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Toyota facing must-win race at Fuji for WEC title hopes

Toyota driver Ryo Hirakawa admits the Japanese manufacturer is facing a must-win scenario at Fuji for its FIA World Endurance Championship title hopes.

#8 Toyota Gazoo Racing Toyota GR010 - Hybrid of Sebastien Buemi, Brendon Hartley, Ryo Hirakawa

#8 Toyota Gazoo Racing Toyota GR010 - Hybrid of Sebastien Buemi, Brendon Hartley, Ryo Hirakawa

Paolo Belletti

Following their win in the Le Mans 24 Hours in June, Hirakawa and his teammates aboard the #8 Toyota GR010 Hybrid, Sebastien Buemi and Brendon Hartley, sit second in the drivers’ standings with only the Bahrain season finale to come after this weekend’s first Fuji race since 2019.

They trail Alpine trio Nicolas Lapierre, Matthieu Vaxiviere and Andre Negrao, who took their second win of the season last time out at Monza in July, by 10 points.

Toyota’s #7 crew of Mike Conway, Jose Maria Lopez and Kamui Kobayashi are 30 points behind with 65 left on the table in the final two events of the season.

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Hirakawa and his teammates in the #8 car lost a chance to make up vital ground in the championship last time out at Monza as they finished second to Alpine, missing out on victory by a scant 2.7 seconds.

The Japanese driver told Motorsport.com that he and his teammates can’t afford to lose more ground at Fuji despite the extra points on offer at Bahrain, a track he believes will suit the Alpine grandfathered LMP1 car better than the Toyota.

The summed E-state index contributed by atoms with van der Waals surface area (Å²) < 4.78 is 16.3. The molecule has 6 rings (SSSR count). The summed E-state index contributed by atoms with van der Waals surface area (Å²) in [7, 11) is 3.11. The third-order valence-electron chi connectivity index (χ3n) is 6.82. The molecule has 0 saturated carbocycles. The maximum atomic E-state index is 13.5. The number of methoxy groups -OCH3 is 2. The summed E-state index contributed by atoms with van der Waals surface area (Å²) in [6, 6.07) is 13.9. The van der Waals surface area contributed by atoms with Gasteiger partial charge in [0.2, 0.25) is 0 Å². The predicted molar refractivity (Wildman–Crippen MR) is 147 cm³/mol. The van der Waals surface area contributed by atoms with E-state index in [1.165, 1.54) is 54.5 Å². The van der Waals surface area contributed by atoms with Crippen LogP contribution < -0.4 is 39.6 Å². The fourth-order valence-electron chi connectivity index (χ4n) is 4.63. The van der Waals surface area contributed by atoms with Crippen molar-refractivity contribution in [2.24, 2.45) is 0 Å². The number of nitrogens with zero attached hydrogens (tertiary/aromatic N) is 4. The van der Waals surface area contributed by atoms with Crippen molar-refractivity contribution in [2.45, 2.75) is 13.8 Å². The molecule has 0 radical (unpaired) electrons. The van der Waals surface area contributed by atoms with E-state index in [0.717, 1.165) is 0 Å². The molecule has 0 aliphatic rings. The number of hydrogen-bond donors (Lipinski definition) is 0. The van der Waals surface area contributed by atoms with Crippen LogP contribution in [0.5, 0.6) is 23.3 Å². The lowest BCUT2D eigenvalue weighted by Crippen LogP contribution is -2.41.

“For the championship, we have to win to give ourselves a chance in Bahrain,” Hirakawa said. “If we finish behind Alpine, it’s going to be difficult. 

“At the very least we have to be in front, but for sure we’ll try everything to win.

“It won’t be easy, and it’s the first time to drive at Fuji with the GR010 Hybrid, so even though we have been working on the simulator and we feel well-prepared, we don’t know how competitive we will be until the first free practice.

“I don’t want to expect too much, but I hope the car will work better than it did at Monza.”

Hirakawa added that Peugeot could also prove a thorn in Toyota’s side in what will be only the French marque’s second outing of the year after its Monza debut.

“Already at Monza, they were quite fast in terms of laptime, they just had a lot of issues,” he said of the two new 9X8s. “I am sure they will be fast at Fuji as well.

“It makes it even harder for us, because if they have similar pace to us in the race, it becomes harder to get points, and we can’t afford to lose any more points.”

For the first time this year, Hirakawa will race the GR010 Hybrid at a track he already knows intimately, having raced at Fuji already three times this year in Super Formula and scoring a win. 

“The track has changed a little bit since [the last WEC race at Fuji in 2019] in terms of the track surface, and also if it rains, it’s important to know where the grip is, and I know it,” Hirakawa said.

“For sure it’s an advantage that I have done so many races at Fuji and I am confident, but it’s still the first time for the GR010 Hybrid [at the track], so I still have to adapt in many ways.”

 

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